Israeli Prime Minister visited the White House today, engaging in low-key but friendly discussions with Donald Trump. He might want to consider sticking around for a longer visit — a much longer visit — given the news back home. Investigators announced earlier today that his longtime spokesman has been granted full immunity and is now cooperating with a corruption probe that has seized headlines in Israel, Ha’aretz reported this morning:

Nir Hefetz, Prime Minister Benjamin Netanyahu’s “spin doctor” and confidant, is in talks with police to turn state’s evidence in the bribery case involving the Bezeq telecom giant and the Walla news site. Hefetz is suspected of receiving bribes and obstructing justice as part of what is called Case 4000. …

At the heart of Case 4000 is the suspicion that Netanyahu acted to provide Bezeq and its former chairman, Shaul Elovitch, with financial breaks worth hundreds of millions of shekels in exchange for positive coverage in the telecommunications company’s popular Walla website. The prime minister has rejected the accusations and insisted that all his decisions “were made in businesslike fashion and based on professional factors, professional testimonies and legal counsel.”

Hefetz testified in the case in December. Since his arrest two weeks ago, he has been questioned under caution not only in the telecom case but also for a suspected bribery offer to a former judge. So far he had refused to answer the investigator’s questions.

Later, ABC News reports, police confirmed that they had cut the deal with Hefetz. Why did investigators give Hefetz full immunity? The aide apparently has audio files to back up his testimony:

Police confirmed that longtime Netanyahu family spokesman Nir Hefetz had agreed to turn state’s witness, but would not elaborate further as a gag order has been imposed on the case.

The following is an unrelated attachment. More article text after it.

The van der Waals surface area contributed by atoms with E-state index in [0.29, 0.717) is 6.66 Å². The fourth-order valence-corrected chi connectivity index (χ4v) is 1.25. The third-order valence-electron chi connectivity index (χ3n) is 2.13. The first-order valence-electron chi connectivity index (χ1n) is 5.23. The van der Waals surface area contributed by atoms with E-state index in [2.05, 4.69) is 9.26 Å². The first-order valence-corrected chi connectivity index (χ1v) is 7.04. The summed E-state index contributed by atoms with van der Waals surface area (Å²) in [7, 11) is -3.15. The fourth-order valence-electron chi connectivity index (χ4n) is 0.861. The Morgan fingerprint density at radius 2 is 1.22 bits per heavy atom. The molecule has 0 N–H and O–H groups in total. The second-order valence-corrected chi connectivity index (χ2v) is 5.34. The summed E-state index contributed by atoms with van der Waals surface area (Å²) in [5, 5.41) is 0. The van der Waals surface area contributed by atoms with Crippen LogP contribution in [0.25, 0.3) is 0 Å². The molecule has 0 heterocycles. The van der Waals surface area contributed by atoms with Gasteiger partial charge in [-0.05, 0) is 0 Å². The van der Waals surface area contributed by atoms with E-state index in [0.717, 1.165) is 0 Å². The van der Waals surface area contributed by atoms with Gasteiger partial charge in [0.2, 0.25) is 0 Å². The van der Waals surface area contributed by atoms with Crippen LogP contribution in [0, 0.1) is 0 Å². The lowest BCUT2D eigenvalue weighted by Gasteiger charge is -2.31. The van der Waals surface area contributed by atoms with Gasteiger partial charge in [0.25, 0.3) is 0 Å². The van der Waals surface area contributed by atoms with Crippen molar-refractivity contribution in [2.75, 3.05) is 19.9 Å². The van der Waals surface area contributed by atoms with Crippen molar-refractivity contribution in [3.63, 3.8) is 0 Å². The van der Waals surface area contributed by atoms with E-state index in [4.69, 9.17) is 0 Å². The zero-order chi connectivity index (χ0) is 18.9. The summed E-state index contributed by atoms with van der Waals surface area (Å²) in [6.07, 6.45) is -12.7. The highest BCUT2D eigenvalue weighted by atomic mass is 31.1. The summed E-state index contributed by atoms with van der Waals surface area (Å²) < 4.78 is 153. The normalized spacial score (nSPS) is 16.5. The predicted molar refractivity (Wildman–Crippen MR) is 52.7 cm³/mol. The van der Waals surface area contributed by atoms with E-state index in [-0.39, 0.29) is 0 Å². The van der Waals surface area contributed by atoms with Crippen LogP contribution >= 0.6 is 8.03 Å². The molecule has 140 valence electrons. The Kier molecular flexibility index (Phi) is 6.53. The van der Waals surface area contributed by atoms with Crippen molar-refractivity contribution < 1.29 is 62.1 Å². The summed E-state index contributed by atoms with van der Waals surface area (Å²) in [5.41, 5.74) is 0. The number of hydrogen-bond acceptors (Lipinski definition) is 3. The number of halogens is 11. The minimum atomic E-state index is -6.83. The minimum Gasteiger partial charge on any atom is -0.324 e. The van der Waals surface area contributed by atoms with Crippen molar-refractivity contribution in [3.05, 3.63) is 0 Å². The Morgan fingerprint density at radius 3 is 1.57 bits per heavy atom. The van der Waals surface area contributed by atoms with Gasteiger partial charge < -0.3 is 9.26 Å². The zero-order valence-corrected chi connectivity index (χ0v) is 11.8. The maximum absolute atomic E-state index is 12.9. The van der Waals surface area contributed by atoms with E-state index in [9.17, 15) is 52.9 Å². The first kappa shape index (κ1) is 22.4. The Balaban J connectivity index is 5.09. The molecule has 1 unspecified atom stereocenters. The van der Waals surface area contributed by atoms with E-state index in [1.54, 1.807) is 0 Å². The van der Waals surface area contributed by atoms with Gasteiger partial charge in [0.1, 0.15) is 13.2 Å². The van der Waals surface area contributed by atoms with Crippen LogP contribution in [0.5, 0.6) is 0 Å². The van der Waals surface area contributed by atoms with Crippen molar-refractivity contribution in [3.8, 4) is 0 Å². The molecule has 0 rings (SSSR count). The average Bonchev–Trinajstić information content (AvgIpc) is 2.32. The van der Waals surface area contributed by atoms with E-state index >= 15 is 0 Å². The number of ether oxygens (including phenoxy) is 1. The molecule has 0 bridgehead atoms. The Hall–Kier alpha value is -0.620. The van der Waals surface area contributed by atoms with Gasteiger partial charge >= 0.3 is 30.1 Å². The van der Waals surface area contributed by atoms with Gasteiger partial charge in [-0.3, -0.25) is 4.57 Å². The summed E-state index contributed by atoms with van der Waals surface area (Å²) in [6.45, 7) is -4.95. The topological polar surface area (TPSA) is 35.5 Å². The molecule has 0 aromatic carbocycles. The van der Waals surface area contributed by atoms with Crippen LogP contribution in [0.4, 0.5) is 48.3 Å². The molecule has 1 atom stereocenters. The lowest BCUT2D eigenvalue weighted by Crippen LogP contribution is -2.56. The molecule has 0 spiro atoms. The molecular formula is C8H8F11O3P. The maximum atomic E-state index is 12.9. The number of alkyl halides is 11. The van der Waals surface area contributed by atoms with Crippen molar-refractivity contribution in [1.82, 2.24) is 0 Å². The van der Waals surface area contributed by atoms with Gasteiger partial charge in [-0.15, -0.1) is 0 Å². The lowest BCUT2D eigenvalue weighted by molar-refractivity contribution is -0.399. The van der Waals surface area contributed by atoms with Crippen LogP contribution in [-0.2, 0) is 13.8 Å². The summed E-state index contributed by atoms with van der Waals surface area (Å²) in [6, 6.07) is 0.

Hefetz was arrested two weeks ago on suspicion of helping promote regulation worth hundreds of millions of dollars to Israel’s Bezeq telecom company in return for favorable coverage of Netanyahu and his family by the company’s popular news website.

Israeli media reported that he signed the agreement in return for full immunity. The Haaretz newspaper said he will deliver recordings of the prime minister and his wife as part of the agreement.

Hefetz was released on Sunday, a day before Monday’s dramatic development. Shlomo Filber, another long-time confidant to Netanyahu, has also agreed to be a state witness in the case.

That sounds pretty grim for Netanyahu, but it depends on what Hefetz can actually produce. Corruption charges are tough to sustain, especially against a popular officeholder, unless one can produce a quid pro quo smoking gun. The deal with investigators suggests that Hefetz can supply one or more, and he would have been in a position to see any quid pro quo if it took place.

Meanwhile, Netanyahu and Trump will discuss the status of peace negotiations with the Palestinians and the threat from Iran. The latter is especially important for Netanyahu, as Israeli voters may care a lot more about security than corruption as Tehran continues to threaten Israel, including through its proxies. On that score, they may have a “bonding experience,” one nat-sec analyst tells Fox:

Trump is attempting to act on international issues and negotiate with world leaders amid ongoing federal probes into whether anybody on his 2016 presidential campaign colluded with Russia to win the White House race, while Netanyahu is facing allegations of corruption that have resulted in calls for his resignation.

“The two might actually find this a bonding experience,” Alan Mendoza, a national security expert who founded the British think tank the Henry Jackson Society, said Sunday on Fox News’ “America’s News HQ.” Mendoza also pointed out that Netanyahu has not been charged in the corruption probe and that he’s been investigated “many, many times.”

Bonding experiences aside, Netanyahu has gained significant political capital from Trump’s decision to move the US embassy. Trump gave Netanyahu a boost on that score in the meeting:

Really? Trump didn’t bother to show up for the opening of the new embassy in London due to protests planned over his presence. How will that fly with the Brits? This might be enough to push off any prosecution until he retires from office, but Netanyahu has another option to at least delay any action:

The investigations have touched off speculation that Netanyahu could call a snap election to renew his public mandate. Opinion polls show his right-wing Likud party would win the most seats in parliament, despite the corruption suspicions.

An election campaign would also likely delay any legal proceedings against the prime minister.

The time to do that would be sooner rather than later, before other defections amongst Netanyahu confidantes start denting the goodwill from the embassy move announcement. For now, it looks like business as usual — but with a strong emphasis on security, which might see him through this all the way to a soft landing.